17. Marv says:

    No Shane, that was a good answer, the information provided in your rebuttal was sufficient enough for me not to pursue this topic any further. And thanks for not turning green and ripping your shirt off over it. But yes to the bill, I have played every contact sport competitively and also trained and sparred mma. This includes hockey, lacrosse and football and I can tell you just from growing up playing those 3 sports that the risk associated with mma is no greater than the risk of said sports. In my life I have suffered two separated shoulders, one concussion, two broken noses, scar tissue in my forehead, a fractured knee cap, broken knuckles, torn ankle ligaments, a torn deltoid muscle, a fractured tail bone and most recently a hyperextended elbow and only one of these injuries occurred while doing mma. I’m not gonna be one of these guys that says its safer than hockey or football because its not! But when you participate in a contact sport the risk is the same accross the board. Look what happened to that kid from Louisville in the march madness tourney have you ever see. That in mma?! I don’t think so… Maybe in the Thai underground but whatever…they’re crazy

    Thumb up 4 Thumb down 0

  18. Marv says:

    @idolmaker, don’t worry I didn’t forget About that, very ugly injury but at least his bone stayed in his skin, not like the basketball injury

    Thumb up 2 Thumb down 0

  19. Shane BTP Mountney says:

    heres a clip of what im talking about for those who have never seen a point fighting karate match!…looks just as dangerous as mma to me…and this is suppose to be light to semi contact! and this happens every weekend in our country everywhere!

    Thumb up 1 Thumb down 0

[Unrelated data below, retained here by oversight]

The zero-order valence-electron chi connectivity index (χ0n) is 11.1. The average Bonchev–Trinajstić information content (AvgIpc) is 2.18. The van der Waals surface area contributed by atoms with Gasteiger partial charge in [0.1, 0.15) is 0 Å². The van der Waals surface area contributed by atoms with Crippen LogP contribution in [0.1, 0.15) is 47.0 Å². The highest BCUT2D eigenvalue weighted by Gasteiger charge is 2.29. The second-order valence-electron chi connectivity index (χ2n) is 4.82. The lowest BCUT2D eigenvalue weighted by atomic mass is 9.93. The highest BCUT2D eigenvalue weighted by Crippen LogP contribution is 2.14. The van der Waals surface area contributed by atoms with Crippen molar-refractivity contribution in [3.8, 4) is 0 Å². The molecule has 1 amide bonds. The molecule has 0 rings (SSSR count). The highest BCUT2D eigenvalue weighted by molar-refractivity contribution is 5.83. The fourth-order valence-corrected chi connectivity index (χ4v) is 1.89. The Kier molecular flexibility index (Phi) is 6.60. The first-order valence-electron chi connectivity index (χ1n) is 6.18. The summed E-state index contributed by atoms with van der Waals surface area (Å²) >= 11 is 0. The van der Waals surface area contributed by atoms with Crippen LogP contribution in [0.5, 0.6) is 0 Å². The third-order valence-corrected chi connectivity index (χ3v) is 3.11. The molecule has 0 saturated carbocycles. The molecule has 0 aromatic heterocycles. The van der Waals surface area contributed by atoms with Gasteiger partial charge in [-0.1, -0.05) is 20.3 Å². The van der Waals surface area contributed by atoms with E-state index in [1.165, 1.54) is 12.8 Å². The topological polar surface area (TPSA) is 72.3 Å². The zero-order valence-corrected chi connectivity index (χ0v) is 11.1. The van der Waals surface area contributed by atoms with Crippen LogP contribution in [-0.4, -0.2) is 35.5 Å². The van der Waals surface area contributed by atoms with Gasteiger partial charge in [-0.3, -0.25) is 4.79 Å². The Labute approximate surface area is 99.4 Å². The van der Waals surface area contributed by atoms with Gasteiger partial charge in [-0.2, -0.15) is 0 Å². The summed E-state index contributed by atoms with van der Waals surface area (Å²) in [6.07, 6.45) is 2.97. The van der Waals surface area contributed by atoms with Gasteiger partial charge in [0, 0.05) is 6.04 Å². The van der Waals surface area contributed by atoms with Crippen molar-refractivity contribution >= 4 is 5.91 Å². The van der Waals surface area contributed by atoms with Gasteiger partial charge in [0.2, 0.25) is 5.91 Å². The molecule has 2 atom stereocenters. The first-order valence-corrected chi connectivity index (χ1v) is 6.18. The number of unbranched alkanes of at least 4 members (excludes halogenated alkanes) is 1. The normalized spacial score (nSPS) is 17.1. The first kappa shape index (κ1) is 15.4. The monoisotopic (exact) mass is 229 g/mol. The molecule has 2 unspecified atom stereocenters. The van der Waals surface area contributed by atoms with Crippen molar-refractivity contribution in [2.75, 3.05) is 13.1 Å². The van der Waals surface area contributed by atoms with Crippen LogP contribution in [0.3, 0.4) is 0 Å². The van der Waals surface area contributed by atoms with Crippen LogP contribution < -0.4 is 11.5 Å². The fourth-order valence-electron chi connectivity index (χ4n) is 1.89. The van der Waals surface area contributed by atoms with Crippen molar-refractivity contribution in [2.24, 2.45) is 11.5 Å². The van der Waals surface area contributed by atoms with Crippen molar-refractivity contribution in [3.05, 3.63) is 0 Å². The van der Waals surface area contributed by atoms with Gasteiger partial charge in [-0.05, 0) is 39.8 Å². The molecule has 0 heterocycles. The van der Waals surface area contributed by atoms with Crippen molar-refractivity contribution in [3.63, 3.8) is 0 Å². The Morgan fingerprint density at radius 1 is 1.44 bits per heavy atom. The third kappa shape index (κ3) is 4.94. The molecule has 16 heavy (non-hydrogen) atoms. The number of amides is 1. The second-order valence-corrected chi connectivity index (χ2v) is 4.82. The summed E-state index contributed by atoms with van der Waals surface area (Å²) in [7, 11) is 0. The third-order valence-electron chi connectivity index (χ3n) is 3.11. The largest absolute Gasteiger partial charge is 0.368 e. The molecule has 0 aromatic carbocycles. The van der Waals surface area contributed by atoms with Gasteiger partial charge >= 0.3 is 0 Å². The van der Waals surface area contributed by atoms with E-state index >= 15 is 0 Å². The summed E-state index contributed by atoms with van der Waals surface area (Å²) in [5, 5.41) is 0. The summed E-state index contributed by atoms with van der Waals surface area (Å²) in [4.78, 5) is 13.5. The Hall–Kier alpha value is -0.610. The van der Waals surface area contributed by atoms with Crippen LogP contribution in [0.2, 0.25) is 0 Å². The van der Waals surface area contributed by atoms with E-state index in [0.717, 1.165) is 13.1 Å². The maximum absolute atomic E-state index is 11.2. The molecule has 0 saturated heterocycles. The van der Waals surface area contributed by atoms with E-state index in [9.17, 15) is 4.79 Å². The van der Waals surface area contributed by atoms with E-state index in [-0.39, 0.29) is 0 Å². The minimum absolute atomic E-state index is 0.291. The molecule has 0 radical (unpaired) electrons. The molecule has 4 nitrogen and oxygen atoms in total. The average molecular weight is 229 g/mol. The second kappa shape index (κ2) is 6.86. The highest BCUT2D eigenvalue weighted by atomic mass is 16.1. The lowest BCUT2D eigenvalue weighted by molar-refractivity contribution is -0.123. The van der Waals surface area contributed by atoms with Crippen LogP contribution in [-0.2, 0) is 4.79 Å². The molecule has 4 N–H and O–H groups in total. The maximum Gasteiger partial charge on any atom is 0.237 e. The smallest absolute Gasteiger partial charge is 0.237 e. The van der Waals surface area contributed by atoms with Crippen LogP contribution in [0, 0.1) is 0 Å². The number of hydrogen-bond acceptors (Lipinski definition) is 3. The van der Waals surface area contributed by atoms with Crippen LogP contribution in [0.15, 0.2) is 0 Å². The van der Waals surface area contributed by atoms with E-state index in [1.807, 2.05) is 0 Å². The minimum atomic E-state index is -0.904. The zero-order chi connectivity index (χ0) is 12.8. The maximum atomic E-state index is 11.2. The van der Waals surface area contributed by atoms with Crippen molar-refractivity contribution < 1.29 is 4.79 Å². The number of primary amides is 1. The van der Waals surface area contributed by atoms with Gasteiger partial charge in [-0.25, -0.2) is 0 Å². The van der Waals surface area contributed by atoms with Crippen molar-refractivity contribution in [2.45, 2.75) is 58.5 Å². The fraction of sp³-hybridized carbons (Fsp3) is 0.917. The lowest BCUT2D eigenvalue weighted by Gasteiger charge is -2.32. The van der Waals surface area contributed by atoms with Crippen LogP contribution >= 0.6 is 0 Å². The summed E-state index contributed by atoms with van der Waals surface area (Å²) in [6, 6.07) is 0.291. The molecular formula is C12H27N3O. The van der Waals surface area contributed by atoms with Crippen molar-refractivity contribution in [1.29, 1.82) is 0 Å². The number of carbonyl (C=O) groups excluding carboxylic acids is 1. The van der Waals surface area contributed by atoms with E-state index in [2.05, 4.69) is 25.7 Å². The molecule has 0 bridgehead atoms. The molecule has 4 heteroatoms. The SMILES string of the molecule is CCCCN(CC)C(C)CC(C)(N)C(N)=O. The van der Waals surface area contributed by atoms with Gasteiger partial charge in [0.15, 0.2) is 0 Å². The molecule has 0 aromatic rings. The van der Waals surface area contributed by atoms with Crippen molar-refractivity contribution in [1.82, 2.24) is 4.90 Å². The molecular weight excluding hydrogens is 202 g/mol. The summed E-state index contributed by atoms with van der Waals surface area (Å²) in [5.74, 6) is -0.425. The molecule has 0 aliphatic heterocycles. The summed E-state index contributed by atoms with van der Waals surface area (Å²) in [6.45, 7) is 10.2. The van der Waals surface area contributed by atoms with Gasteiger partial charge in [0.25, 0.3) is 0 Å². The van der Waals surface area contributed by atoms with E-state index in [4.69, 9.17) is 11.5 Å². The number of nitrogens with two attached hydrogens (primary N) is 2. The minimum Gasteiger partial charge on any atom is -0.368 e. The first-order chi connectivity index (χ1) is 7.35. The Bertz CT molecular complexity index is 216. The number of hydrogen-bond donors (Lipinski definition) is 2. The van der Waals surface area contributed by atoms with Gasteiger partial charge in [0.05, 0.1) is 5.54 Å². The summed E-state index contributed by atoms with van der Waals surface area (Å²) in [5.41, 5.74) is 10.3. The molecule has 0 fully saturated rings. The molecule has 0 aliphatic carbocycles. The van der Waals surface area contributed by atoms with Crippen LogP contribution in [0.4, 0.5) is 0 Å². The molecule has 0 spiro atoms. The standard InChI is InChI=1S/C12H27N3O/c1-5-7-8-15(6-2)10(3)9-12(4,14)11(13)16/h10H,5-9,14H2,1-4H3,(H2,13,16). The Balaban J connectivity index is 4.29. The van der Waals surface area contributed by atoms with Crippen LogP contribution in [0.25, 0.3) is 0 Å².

20. Shane BTP Mountney says:

    but the canadian medical association has issue with MMA…but not this…

    Thumb up 0 Thumb down 0

  21. Shane BTP Mountney says:

    one more clip…this one is 7 yr olds competing in taekwondo

    Thumb up 0 Thumb down 0

  22. Shane BTP Mountney says:

    and just cause they mentioned Judo,,,head hist mat at 2:29

    Thumb up 0 Thumb down 0

  23. Anthony says:

    holy shit, too many super nerds on this forum.

    Thumb up 1 Thumb down 1

  24. Robin Black says:

    Dr. Anna Reid, despite having data showing that “cage fighting” is no more dangerous than other sports is using her post to further her agenda of stopping this bill likely because she personally finds it culturally distasteful.

    Imho this is a misuse of her position in the CMA.

    Well-loved! Thumb up 5 Thumb down 0

  25. Not just a misuse of her position but also not her job. She shouldn’t be using her own opinion without the data to back it up.

    How many other decisions and opinions does the CMA have where there is no data?

    Thumb up 3 Thumb down 0

  26. Shane BTP Mountney says:

    if she is aying an injury is to much…might asweel stop every sport played in this country of ours…every sport has some minimal risk of injury…heck even bowlers hurt there wrists…;)

    Thumb up 4 Thumb down 1

  27. There is a reading happening today/tonight, and possibly a vote to put this new law into play.

    We should have more info tomorrow.

    Keeping my fingers crossed that this bill passes and is in effect sooner than later!

    There are problems with it, but it’s a good thing for MMA.

    Amateur suffers, and the biggest hit is Professional Kickboxing. Without the terms of Muay Thai or Kickboxing in the new rules, only Professional MMA and Boxing will be legal in Canada if I’m reading things correctly.

    Thumb up 0 Thumb down 0

  28. Muay Thai and KB, like MMA, weren’t legal before Bill S-209. Curious if commissions continue to allow them, just as they did for MMA before S-209.

    Commissions might just re-word things for KB and Muay Thai. Call them stand up MMA in their regulations in order to allow them.

    Thumb up 1 Thumb down 0

  29. Keith, I think you hit the nail on the head. S-209 is not perfect but it is better than what we have.

    Just as Provinces have found a way around the criminal code (Look at Quebec with their “mixed boxing”) Provinces can likely find away around the shortcomings of S-209.